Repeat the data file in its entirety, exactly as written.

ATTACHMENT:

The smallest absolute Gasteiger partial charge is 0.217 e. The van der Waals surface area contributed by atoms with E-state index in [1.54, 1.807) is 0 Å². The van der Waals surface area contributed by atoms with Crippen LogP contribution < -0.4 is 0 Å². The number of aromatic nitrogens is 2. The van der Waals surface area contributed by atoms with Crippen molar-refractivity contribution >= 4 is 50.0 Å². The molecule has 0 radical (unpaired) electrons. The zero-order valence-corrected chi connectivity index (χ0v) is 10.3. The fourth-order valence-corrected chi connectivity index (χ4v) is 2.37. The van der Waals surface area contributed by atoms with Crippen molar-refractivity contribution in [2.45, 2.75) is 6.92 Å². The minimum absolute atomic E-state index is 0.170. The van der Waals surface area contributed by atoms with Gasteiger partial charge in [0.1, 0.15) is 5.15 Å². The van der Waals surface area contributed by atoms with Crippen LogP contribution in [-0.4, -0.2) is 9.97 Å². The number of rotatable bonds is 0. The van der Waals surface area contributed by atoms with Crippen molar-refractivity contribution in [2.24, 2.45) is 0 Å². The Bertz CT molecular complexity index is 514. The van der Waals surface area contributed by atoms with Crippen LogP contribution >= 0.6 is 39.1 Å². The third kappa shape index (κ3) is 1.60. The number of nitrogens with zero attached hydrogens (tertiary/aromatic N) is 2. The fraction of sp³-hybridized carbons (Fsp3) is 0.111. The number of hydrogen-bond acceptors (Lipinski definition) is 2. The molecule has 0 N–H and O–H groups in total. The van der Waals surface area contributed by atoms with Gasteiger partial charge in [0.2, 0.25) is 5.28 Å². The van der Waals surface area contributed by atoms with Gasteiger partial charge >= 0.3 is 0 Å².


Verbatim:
The smallest absolute Gasteiger partial charge is 0.217 e. The van der Waals surface area contributed by atoms with E-state index in [1.54, 1.807) is 0 Å². The van der Waals surface area contributed by atoms with Crippen LogP contribution < -0.4 is 0 Å². The number of aromatic nitrogens is 2. The van der Waals surface area contributed by atoms with Crippen molar-refractivity contribution >= 4 is 50.0 Å². The molecule has 0 radical (unpaired) electrons. The zero-order valence-corrected chi connectivity index (χ0v) is 10.3. The fourth-order valence-corrected chi connectivity index (χ4v) is 2.37. The van der Waals surface area contributed by atoms with Crippen molar-refractivity contribution in [2.45, 2.75) is 6.92 Å². The minimum absolute atomic E-state index is 0.170. The van der Waals surface area contributed by atoms with Gasteiger partial charge in [0.1, 0.15) is 5.15 Å². The van der Waals surface area contributed by atoms with Crippen LogP contribution in [-0.4, -0.2) is 9.97 Å². The number of rotatable bonds is 0. The van der Waals surface area contributed by atoms with Crippen molar-refractivity contribution in [2.24, 2.45) is 0 Å². The Bertz CT molecular complexity index is 514. The van der Waals surface area contributed by atoms with Crippen LogP contribution >= 0.6 is 39.1 Å². The third kappa shape index (κ3) is 1.60. The number of nitrogens with zero attached hydrogens (tertiary/aromatic N) is 2. The fraction of sp³-hybridized carbons (Fsp3) is 0.111. The number of hydrogen-bond acceptors (Lipinski definition) is 2. The molecule has 0 N–H and O–H groups in total. The van der Waals surface area contributed by atoms with Gasteiger partial charge in [0.2, 0.25) is 5.28 Å². The van der Waals surface area contributed by atoms with Gasteiger partial charge >= 0.3 is 0 Å².